Administrative data have also proven to be crucial when examining the labor market, particularly with the growth of the gig economy. Importantly, as Katharine Abraham pointed out, “While survey data suggest a decline in self-employment, which is where participation in the gig economy would be showing up, administrative data sources show that there has been a considerable increase in self-employment.” According to Institute data on the Online Platform Economy, for the majority of participants, online platforms serve as a secondary source of income, often helping offset dips in traditional income sources.15,16 Arun Sundararajan, Professor at New York University’s Stern School of Business, explained that “low barriers to enter flexible work arrangements increase access for consumers, including those who may have been driven out of a job.” Experiments have also shown that this greater flexibility is valued by gig economy participants, 17,18 which can blur the distinction between leisure and work. For instance, some companies are adopting flexible work arrangements, such as compensating employees who deliver a package on the way home from the office. This poses interesting considerations for the future of work.
University of Maryland
New York University
Healthcare research also reveals sensitivity to cash flow dynamics. Research presented by Amar Hamoudi, Consumer Senior Research Lead, JPMorgan Chase Institute shows that “U.S. consumers wait until they have a major cash inflow, such as a tax refund, to seek and pay for healthcare services. This implies that liquidity is an important factor influencing healthcare demand.” 3 On the supply side, evidence from Medicaid insurance providers showed that the tools of managed care can be effective at reducing healthcare spending and can significantly change the total care utilization of their customers.19 However, it comes at the cost of consumer satisfaction, especially for those who consume more healthcare. With rising healthcare costs, improving value for money will require policy innovation on both the supply side and demand side.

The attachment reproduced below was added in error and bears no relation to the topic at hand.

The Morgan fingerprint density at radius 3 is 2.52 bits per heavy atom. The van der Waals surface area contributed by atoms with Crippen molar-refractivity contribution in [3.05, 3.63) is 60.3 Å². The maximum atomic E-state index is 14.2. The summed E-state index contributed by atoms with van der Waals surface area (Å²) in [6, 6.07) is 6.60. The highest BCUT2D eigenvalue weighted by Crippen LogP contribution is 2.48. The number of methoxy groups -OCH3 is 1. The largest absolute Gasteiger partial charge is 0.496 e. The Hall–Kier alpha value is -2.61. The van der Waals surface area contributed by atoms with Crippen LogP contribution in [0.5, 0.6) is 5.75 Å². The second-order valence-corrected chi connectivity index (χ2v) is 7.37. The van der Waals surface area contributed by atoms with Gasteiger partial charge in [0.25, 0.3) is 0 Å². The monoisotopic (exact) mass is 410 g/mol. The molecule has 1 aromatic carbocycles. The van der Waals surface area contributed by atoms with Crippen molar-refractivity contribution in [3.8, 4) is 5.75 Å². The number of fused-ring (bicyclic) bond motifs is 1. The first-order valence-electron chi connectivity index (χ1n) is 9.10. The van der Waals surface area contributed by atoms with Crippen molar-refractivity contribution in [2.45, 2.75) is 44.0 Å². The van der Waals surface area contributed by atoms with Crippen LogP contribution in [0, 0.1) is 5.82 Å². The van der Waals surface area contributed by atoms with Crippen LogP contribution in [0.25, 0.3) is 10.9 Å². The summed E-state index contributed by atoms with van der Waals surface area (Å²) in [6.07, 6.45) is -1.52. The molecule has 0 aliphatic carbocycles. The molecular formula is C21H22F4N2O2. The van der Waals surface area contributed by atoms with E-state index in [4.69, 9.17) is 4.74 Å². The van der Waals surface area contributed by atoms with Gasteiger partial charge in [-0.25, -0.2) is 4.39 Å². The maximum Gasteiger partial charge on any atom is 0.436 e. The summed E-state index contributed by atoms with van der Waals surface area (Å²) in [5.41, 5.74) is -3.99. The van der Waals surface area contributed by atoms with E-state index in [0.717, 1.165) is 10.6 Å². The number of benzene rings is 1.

Finally, research focused on U.S. cities reveals the significant potential – and limitations – of using data to inform local policy making. Not all cities have the resources to process and interpret data. For those that do, the heterogeneity of cities limits the effectiveness of external benchmarking. It is important for local leaders to set clear goals before diving into data analysis and then employ data that appropriately align with these goals. Indicators that are relatively easier to measure can easily become misaligned with the goals policymakers are actually seeking. This is especially true when assessing economic and racial inclusion. Christina Plerhoples Stacy, Senior Research Associate at the Urban Institute, cautioned that “a city can worsen on inequality while improving on inclusion, and vice-versa, or [seemingly] reduce inequality through displacement of low income residents.” 20
We thank all of the presenters and attendees who participated in the Institute’s inaugural Economic Research Conference and look forward to continued engagement.
The views expressed by our guest speakers are independent of the organizations they represent.